By Sean Axmaker
I had barely stepped out of the first Toronto screening of I'm Not There when I got a call from the film's publicist asking me if I'd like to interview director Todd Haynes. Suffering through a cold, battling insomnia, and with no time to fully digest the film (let alone the meal I was trying to squeeze in), I of course jumped at the chance. Haynes lives in Portland, just a few hours from Seattle - practically a neighbor - but it took a Toronto junket to finally meet and interview the director of such films as Poison, Safe and Far From Heaven.
I'm Not There revisits territory similar to Velvet Goldmine, Haynes's portrait of a Bowie-like glam-rock star, but pushes the exploration of identity and public persona in the cultural landscape even farther by creating seven different characters (played by six different actors) to represent Bob Dylan, or at least different aspects of the singer from different stops along his musical evolution and ever-shifting identity. All of which he was happy to talk about in our too-brief conversation.
I'm Not There is not a literal biography. I guess you could describe it as impressionistic or metaphorical. Why approach Dylan in this way rather than with a literal historical biography?
I don't know if I believe there is such a thing as a literal historical biography. I do see that there is a kind of form that has become common to film that we now call the bio-pic, but I don't know that it has any relationship to reality or anything literal or historical. It seems to be a construct of the narrative form that has to find beats in a person's life to dramatize, events of the life that correspond to those moments of high and low and that have a relationship to their work. They are usually required to expose a certain amount of private history or conflict with drugs or philandering or something, and then show how that gets recovered or resolved. So to me, it's a formula, almost more nakedly so than other film genres because whatever the life is has to fit in this one package.
You fill the film with references - direct references to his life, indirect references to his work, cultural references - but I don't always know the referent. I don't know if Keenan Jones represents someone specific who made it his business to "out" the reality behind the persona that Dylan had created for himself, or if he stands in for the idea of the culture itself trying to tear him down after building him up.
Probably somewhere in between. He's not a specific person, but there was certainly a feeling from the press that I think Dylan began to personify in songs and in a sort of regard for the press that he started to feel was out to get him. And there is the famous Newsweek article that came out, earlier than it does in chronology where the Jude story lies, that did expose his middle-class Jewish upbringing before he was prepared for it. Although it's amazing that it wasn't exposed by the point of his very first release, because the evidence surrounding the guy is enormous.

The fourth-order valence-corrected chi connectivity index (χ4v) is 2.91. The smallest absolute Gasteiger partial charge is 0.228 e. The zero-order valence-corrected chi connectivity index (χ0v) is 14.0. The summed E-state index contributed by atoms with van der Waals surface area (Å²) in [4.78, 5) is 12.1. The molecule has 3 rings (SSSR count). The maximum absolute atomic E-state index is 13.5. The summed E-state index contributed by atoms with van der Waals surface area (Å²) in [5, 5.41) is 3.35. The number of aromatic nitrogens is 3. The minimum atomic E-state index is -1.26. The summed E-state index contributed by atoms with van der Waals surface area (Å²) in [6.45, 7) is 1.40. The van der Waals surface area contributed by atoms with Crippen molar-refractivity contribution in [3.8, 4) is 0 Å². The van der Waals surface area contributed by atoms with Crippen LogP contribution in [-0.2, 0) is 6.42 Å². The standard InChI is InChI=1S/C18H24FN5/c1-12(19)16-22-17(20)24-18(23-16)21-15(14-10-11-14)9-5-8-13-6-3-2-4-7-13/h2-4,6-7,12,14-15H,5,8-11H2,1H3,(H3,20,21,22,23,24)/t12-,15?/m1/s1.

And that's something you explore in with the film, that people were so taken with his persona that they never questioned it. It was at the moment that he defied their expectation that they start looking for reasons...
... To tear him down. Exactly! You're so right. It's so much about that sheer force of performance and self-projection into a new realm that's so fascinating and so startling that you go with it and you accept it at face value. And why not? We're always doing that anyway. What's more interesting is the way we attribute such markers of utter authenticity onto things that are so unbelievably constructed. I think authenticity can only exist after the fact, after you know what the signs of authenticity are. Bowie said: "It doesn't matter who did it first. What matters is who did it second." Because that's when you've collected the cues for what authenticity or what anything is and then you can identify it.
You make the point when Jude comes along and makes his switch to electric and the fans turn on him. They're so caught up in the form that they're not paying any attention to the content. They think that it's such a betrayal that they won't even admit that what he's singing about means anything.
Exactly. And yet, the thing that I love about that moment is how much meaning was ascribed to form. You know what I mean? In a way, I almost miss how much form connoted, how much acoustic meant "this," and any rock and roll music whatsoever meant commercial. Just to have such faith in those designations, to believe so intensely about them, just meant that people had such a need to believe in things and to find meaning in things. It's an extreme case, but I worry sometimes about that kind of leveling of all meaning, where anything is everything and nothing can rouse a concern. When you watch the Bush administration take our entire progressive culture away from us, or our ethical culture away from us, or the culture of checks and balances or habeas corpus or things that you never thought you'd have to defend in your life, what's at stake is sometimes diminished. People don't even know how to react anymore when something that fundamental is stripped.
You recreate the "Judas" moment with a character named Jude. Did you choose the name for that echo?
[Laughs] Yes, there is that echo there.
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